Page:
Muscle reactions in the face reveal lies
A new technology detects lies based on minimal muscle reactions in the face. In the future, special cameras, for example in banks, at the airport or during police interrogations, could expose liars.
Tel-Aviv (Israel). In criminology, methods such as polygraphs and brain scans are used to identify lies and false statements. However, these methods can be deceived and even trained observers can therefore not always judge whether there is a lie. Scientists at Tel Aviv University have now discovered an alternative to conventional lie detectors.
According to their publication in the specialist magazine Brain and Behavior the method is based on subtle muscle reactions in the face that occur when lying. “According to the theory, a deception manifests itself through involuntary micro-facial expressions that only last 40 to 60 milliseconds, but do not match the emotions that the person wants to convey through their lie,” explain the scientists.
Impulses of the facial muscles
To detect these minimal twitches, the researchers working with Anastasia Shuster have developed small electrodes that are stuck to the face. These were tested in experiments in which two test subjects sat opposite each other. The people had headphones on, through which they were told a word. Then they should either tell their counterpart the word they heard or lie, i.e. name another word.
High accuracy of the lie detector
In about half of the cases, the test subjects were able to tell whether they had been lied to. The new lie detector, however, was able to use the muscle reactions of the forehead and cheek to detect in all 40 test subjects whether they were lying. “This is the first evidence of polygraph detection using surface EMG in such a situation,” explains Shuster.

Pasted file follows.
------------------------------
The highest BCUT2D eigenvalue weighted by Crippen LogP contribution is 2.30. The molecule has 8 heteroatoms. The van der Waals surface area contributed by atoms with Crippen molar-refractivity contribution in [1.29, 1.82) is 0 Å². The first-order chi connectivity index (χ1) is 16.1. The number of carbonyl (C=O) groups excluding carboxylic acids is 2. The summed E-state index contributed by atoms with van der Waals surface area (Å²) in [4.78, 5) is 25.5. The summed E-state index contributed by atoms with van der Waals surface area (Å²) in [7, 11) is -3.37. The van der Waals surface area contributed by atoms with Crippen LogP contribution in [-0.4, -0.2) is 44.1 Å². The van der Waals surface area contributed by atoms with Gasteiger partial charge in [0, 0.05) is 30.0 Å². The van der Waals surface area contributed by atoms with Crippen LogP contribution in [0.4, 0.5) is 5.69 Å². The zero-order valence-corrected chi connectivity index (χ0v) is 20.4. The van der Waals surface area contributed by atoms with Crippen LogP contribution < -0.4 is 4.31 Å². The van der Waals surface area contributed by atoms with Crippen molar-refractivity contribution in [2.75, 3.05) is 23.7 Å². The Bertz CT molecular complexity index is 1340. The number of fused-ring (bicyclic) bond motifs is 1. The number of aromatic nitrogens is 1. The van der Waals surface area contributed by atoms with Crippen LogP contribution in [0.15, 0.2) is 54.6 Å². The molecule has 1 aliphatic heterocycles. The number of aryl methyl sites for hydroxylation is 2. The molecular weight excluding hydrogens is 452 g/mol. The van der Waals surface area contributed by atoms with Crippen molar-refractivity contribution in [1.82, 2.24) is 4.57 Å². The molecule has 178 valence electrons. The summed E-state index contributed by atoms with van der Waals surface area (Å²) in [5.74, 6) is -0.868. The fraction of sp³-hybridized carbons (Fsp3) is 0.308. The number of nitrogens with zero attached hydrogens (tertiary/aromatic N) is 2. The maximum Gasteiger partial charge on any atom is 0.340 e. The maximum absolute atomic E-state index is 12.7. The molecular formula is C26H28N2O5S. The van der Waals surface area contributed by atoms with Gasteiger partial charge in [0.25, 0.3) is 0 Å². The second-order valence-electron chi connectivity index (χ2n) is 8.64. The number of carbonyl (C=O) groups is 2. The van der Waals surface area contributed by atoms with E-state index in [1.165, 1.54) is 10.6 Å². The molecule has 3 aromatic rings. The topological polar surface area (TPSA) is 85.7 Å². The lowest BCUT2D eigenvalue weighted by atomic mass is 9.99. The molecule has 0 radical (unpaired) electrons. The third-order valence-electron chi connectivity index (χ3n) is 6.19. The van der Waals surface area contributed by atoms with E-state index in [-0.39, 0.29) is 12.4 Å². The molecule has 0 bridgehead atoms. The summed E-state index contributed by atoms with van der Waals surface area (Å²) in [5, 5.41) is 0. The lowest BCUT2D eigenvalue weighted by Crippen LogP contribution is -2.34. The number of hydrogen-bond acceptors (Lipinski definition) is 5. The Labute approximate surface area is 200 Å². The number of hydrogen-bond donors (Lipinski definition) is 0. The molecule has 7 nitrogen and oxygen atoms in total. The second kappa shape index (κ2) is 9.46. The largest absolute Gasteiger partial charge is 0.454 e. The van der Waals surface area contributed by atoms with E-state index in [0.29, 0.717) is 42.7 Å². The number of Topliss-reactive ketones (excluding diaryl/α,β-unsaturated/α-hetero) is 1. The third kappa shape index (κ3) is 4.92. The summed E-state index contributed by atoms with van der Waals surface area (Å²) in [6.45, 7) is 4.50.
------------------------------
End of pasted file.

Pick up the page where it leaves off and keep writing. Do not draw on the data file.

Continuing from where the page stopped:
Artificial intelligence recognizes lies
The scientists then trained an artificial intelligence (AI) to recognize certain muscle signals from the test subjects. “With this method we achieved a hit rate of 73 percent – not perfect, but still better than most of the technology that has existed to date,” explains Dino Levy. The authors suspect that people also unconsciously recognize the involuntary muscle reactions and thus judge whether the person opposite is lying.
“In our study, the lies were very simple. But when we lie in real life, we often tell longer stories that usually contain both true and false components, ”explains Levy. The scientists therefore want to investigate whether the muscle reactions are similar to complex lies. If this is the case, it will be easier to spot lies in the future.
Instead of electrodes, the muscle reactions could also be detected with high-resolution cameras. “Whether in the bank, during police interrogations or at the airport, cameras linked to an AI could then differentiate between truth and lies. As soon as our technology is perfected, the algorithms trained even better and the electrodes become superfluous, this method could find numerous applications, ”explains Levy.
Brain and Behavior, doi: 10.1002/brb3.2386